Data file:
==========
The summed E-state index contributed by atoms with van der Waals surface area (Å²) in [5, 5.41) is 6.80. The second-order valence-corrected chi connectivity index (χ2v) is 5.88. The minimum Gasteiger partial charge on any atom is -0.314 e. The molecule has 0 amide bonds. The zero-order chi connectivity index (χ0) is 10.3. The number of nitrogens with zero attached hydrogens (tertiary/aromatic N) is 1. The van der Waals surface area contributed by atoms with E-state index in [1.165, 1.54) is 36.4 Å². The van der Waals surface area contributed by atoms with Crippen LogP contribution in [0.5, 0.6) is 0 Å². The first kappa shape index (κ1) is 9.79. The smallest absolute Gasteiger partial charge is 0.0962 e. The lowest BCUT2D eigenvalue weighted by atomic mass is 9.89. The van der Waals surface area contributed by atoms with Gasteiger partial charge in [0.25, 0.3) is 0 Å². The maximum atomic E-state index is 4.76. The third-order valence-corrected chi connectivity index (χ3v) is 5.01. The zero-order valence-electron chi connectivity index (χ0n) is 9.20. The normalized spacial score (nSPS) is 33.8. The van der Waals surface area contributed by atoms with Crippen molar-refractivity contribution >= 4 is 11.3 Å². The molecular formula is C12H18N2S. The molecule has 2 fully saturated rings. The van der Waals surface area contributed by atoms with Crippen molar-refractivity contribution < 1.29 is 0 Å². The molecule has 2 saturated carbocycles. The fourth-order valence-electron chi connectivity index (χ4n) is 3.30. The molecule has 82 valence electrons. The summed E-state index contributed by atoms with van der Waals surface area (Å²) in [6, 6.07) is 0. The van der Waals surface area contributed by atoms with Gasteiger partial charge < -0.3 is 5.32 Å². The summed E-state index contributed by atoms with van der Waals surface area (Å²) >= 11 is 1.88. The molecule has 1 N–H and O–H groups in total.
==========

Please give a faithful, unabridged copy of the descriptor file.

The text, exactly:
The summed E-state index contributed by atoms with van der Waals surface area (Å²) in [5, 5.41) is 6.80. The second-order valence-corrected chi connectivity index (χ2v) is 5.88. The minimum Gasteiger partial charge on any atom is -0.314 e. The molecule has 0 amide bonds. The zero-order chi connectivity index (χ0) is 10.3. The number of nitrogens with zero attached hydrogens (tertiary/aromatic N) is 1. The van der Waals surface area contributed by atoms with E-state index in [1.165, 1.54) is 36.4 Å². The van der Waals surface area contributed by atoms with Crippen LogP contribution in [0.5, 0.6) is 0 Å². The first kappa shape index (κ1) is 9.79. The smallest absolute Gasteiger partial charge is 0.0962 e. The lowest BCUT2D eigenvalue weighted by atomic mass is 9.89. The van der Waals surface area contributed by atoms with Gasteiger partial charge in [0.25, 0.3) is 0 Å². The maximum atomic E-state index is 4.76. The third-order valence-corrected chi connectivity index (χ3v) is 5.01. The zero-order valence-electron chi connectivity index (χ0n) is 9.20. The normalized spacial score (nSPS) is 33.8. The van der Waals surface area contributed by atoms with Crippen molar-refractivity contribution >= 4 is 11.3 Å². The molecular formula is C12H18N2S. The molecule has 2 fully saturated rings. The van der Waals surface area contributed by atoms with Crippen molar-refractivity contribution < 1.29 is 0 Å². The molecule has 2 saturated carbocycles. The fourth-order valence-electron chi connectivity index (χ4n) is 3.30. The molecule has 82 valence electrons. The summed E-state index contributed by atoms with van der Waals surface area (Å²) in [6, 6.07) is 0. The van der Waals surface area contributed by atoms with Gasteiger partial charge < -0.3 is 5.32 Å². The summed E-state index contributed by atoms with van der Waals surface area (Å²) >= 11 is 1.88. The molecule has 1 N–H and O–H groups in total.